To improve the experience of business travelers, rail operators are looking beyond just keeping them productive during the ride through on-board Wi-Fi. They are teaming up with office space providers to provide business lounges on the rail platform. For example, Regus Express business lounges can be found in rail stations throughout Europe. Business travelers coming from different cities can conduct meetings in private conference rooms, participate in audio or video calls, download and print last-minute materials for their meetings, and get administrative assistance through on-site concierges.

These efforts to provide value deeper into the daily lives of passengers reflects both an increasing urbanization and the growing popularity of rail travel. By 2050, 75% of the world’s population is forecast to live in cities, with many adjacent metropolitan areas converging to form “mega-regions.” These mega-regions could stretch hundreds of kilometers, providing employment opportunities with commutes that will favor rail travel.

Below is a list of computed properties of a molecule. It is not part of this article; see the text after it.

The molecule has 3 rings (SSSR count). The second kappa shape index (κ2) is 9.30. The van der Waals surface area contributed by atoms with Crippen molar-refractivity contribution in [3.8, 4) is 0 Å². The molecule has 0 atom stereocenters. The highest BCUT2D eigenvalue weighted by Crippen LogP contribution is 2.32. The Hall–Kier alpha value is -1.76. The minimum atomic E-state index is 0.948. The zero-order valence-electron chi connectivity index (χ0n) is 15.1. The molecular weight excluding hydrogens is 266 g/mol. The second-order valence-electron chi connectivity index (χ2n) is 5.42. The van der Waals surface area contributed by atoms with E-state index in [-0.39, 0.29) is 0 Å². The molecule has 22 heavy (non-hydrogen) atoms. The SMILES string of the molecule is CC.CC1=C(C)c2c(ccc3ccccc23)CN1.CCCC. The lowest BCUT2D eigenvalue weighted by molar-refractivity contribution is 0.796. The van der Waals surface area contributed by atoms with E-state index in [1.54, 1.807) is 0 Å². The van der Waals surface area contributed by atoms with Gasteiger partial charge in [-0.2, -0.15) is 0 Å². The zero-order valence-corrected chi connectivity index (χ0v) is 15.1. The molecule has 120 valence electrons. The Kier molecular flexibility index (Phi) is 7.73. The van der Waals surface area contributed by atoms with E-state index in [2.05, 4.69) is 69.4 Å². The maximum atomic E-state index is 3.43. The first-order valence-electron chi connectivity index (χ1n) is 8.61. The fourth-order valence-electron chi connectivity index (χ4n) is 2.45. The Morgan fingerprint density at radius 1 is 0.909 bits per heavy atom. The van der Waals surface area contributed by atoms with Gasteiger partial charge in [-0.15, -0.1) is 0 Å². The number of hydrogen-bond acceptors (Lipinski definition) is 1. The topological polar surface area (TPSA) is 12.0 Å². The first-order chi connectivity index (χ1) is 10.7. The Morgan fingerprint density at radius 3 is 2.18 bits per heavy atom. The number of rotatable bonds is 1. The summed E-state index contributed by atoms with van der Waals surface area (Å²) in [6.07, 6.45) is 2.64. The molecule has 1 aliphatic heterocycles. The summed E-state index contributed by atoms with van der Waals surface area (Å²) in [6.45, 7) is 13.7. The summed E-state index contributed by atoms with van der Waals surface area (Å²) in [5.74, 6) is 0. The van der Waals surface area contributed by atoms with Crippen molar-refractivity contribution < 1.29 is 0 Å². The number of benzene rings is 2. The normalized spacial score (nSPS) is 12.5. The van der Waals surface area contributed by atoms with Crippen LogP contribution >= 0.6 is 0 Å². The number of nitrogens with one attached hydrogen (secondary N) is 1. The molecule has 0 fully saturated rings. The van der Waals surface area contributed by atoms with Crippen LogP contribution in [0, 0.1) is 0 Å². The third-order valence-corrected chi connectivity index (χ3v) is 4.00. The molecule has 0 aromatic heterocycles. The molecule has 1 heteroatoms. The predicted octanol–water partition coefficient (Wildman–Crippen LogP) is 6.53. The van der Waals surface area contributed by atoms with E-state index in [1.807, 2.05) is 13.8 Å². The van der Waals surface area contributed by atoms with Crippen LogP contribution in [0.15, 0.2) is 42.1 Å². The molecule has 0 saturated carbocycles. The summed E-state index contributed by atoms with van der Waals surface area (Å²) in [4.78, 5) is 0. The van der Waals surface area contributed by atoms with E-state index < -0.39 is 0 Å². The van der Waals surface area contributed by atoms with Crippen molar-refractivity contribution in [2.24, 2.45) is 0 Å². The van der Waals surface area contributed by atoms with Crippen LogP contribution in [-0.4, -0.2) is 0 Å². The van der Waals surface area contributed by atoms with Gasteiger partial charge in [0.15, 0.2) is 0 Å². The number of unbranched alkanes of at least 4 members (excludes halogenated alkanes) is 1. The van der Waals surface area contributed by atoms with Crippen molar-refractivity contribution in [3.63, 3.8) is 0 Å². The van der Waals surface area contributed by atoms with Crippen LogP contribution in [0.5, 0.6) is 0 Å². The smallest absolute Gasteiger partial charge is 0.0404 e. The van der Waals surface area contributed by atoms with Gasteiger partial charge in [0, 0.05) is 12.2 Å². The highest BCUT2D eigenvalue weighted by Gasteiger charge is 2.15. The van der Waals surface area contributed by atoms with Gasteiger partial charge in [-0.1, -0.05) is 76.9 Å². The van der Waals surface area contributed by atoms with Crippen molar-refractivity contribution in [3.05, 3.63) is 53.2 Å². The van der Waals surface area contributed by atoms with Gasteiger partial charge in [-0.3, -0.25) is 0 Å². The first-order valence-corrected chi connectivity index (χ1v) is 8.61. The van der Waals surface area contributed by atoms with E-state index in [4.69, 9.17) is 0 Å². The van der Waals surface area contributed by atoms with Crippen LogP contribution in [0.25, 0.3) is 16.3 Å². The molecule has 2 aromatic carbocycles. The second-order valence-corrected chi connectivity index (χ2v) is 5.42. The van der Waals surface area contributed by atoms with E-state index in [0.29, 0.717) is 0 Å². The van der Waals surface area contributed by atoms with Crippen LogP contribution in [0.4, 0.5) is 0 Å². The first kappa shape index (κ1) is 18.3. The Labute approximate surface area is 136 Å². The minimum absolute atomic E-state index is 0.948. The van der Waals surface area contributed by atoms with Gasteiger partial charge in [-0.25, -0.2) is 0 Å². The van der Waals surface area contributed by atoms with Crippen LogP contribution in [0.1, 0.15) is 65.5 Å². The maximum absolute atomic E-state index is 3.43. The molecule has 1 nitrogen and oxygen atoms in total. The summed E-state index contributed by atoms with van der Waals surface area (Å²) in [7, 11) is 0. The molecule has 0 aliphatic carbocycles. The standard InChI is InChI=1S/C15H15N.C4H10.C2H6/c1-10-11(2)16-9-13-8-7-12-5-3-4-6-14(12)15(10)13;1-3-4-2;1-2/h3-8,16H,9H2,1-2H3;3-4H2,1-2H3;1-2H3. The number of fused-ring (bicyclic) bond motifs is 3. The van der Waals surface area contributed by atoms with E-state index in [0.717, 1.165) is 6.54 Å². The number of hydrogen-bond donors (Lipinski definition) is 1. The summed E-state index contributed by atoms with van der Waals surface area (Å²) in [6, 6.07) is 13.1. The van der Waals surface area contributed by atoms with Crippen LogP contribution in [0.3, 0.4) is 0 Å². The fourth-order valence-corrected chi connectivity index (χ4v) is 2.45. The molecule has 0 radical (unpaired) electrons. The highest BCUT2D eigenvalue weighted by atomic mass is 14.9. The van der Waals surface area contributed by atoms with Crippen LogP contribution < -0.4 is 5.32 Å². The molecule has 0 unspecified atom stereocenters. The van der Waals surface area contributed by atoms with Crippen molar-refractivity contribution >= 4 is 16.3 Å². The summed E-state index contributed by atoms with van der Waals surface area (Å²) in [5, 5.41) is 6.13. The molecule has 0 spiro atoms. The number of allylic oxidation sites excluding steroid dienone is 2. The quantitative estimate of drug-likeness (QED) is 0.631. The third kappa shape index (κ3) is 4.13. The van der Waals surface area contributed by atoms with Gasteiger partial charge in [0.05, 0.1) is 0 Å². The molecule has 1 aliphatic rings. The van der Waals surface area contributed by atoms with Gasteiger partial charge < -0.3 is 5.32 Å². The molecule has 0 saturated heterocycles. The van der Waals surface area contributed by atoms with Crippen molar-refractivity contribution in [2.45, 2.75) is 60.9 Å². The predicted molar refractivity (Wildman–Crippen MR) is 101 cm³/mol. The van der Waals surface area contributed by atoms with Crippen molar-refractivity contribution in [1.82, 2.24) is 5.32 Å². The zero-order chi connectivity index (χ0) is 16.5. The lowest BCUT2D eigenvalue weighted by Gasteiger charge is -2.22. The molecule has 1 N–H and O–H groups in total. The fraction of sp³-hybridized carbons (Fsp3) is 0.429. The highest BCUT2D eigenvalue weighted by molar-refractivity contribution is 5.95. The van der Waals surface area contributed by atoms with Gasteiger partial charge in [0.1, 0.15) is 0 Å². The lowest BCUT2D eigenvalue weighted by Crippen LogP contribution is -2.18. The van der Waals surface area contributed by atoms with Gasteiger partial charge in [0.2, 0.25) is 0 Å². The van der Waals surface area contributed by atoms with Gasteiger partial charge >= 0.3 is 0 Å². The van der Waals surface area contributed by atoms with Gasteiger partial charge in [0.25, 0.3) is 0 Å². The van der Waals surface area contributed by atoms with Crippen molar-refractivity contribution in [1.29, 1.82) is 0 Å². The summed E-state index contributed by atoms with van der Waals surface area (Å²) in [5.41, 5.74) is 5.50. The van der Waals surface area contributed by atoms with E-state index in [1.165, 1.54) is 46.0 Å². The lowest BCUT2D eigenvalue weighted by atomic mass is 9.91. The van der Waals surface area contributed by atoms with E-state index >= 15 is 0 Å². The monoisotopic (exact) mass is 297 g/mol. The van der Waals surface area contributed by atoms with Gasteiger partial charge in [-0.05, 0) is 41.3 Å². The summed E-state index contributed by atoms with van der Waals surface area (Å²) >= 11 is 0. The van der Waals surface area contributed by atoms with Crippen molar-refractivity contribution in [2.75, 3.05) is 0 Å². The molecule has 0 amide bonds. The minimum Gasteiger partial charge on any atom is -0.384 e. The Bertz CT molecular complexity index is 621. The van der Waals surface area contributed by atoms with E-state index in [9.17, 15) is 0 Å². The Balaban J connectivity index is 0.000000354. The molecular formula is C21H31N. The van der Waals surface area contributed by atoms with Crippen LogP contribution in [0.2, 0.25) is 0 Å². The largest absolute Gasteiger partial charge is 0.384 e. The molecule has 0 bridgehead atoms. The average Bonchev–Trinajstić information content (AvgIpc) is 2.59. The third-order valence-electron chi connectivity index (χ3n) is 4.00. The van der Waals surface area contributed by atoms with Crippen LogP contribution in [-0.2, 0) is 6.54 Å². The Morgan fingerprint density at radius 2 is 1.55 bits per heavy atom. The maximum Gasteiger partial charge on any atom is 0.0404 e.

In fact, the rail segment is expected to be the fastest growing transport sector over the next 10 years.

A Network to Support it: Smart Rail

Expanding value beyond the traditional transit services will also require greater connectivity beyond the traditional rail operator network. To support the first-mile/last-mile rider services, virtual supermarkets, on-platform business lounges, and basic smart rail services, a rail operator’s network must ensure sufficient backhaul for wireless services, link rail station LANs to data centers, provide high-capacity connectivity between data centers, and ensure instant access to cloud-based applications and card payment firms. High-speed, low-latency communication networks are key enablers of these advanced digital applications, and serve as critical bridges to extend beyond points A and B.